Q. libani is distributed along and in the eastern part of the Anatolian Diagonal. The eastern part of Anatolian Diagonal is known for its high mountains. Observations by Uslu and Bakış [4] have supported that the number of samplings is decreased in high mountain region of 1100–1200 m. Furthermore, human impact over the vegetation such as heavy grazing and forest destruction may be the other reason for the least diversity in this region. Distribution of species belonging to Section Cerris has a relation with Anatolian Diagonal. Q. cerris, Q. ithaburensis and Q. trojana have distribution in the western part of the Diagonal. On the contrary, Q. libani and the last species of the section, Q. brantii, have distribution in the eastern part of the Diagonal. Cytogenetic study made on Q. brantii can be very useful in understanding the relations between Q. libani and Q. brantii.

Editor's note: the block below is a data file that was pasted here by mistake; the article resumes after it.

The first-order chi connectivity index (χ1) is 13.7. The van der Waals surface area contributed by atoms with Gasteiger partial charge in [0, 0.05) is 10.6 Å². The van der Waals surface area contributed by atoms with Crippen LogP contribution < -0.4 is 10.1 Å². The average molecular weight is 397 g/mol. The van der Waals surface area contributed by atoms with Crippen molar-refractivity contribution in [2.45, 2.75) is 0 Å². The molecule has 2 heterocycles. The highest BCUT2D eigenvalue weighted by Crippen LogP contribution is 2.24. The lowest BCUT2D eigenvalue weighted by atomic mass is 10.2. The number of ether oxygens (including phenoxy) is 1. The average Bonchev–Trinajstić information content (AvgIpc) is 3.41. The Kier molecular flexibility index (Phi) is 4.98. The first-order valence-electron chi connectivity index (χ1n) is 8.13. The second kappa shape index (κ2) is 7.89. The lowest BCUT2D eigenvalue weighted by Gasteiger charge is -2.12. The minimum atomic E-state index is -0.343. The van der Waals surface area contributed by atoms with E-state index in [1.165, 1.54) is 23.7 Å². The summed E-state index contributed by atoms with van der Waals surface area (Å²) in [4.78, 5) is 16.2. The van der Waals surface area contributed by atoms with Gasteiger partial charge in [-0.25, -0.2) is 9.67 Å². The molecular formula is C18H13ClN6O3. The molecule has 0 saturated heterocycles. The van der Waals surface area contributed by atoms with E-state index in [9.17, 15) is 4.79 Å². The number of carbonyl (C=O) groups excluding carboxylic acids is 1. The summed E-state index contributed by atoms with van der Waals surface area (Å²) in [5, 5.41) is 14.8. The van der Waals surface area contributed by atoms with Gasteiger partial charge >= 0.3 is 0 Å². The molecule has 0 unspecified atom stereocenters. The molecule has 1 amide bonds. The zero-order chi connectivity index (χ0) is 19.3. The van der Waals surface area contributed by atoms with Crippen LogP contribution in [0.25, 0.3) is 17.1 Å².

3.1.3. Karyotype analyses and relations of oak species from section Quercus

Section Quercus is characterized by 10 species in Turkey, and detailed karyotype analyses have been completed in all species such as Q. robur, Q. hartwissiana, Q. macranthera subsp. syspirensis, Q. frainetto, Q. petraea, Q. vulcanica, Q. infectoria, Q. pubescens and Q. virgiliana except Q. pontica [28, 30, 31]. Q. infectoria is represented by two subspecies known as Q. infectoria subsp. infectoria and Q. infectoria subsp. boissieri in this study. In other words, the section Quercus was represented by 10 taxa for cytogenetic comparison.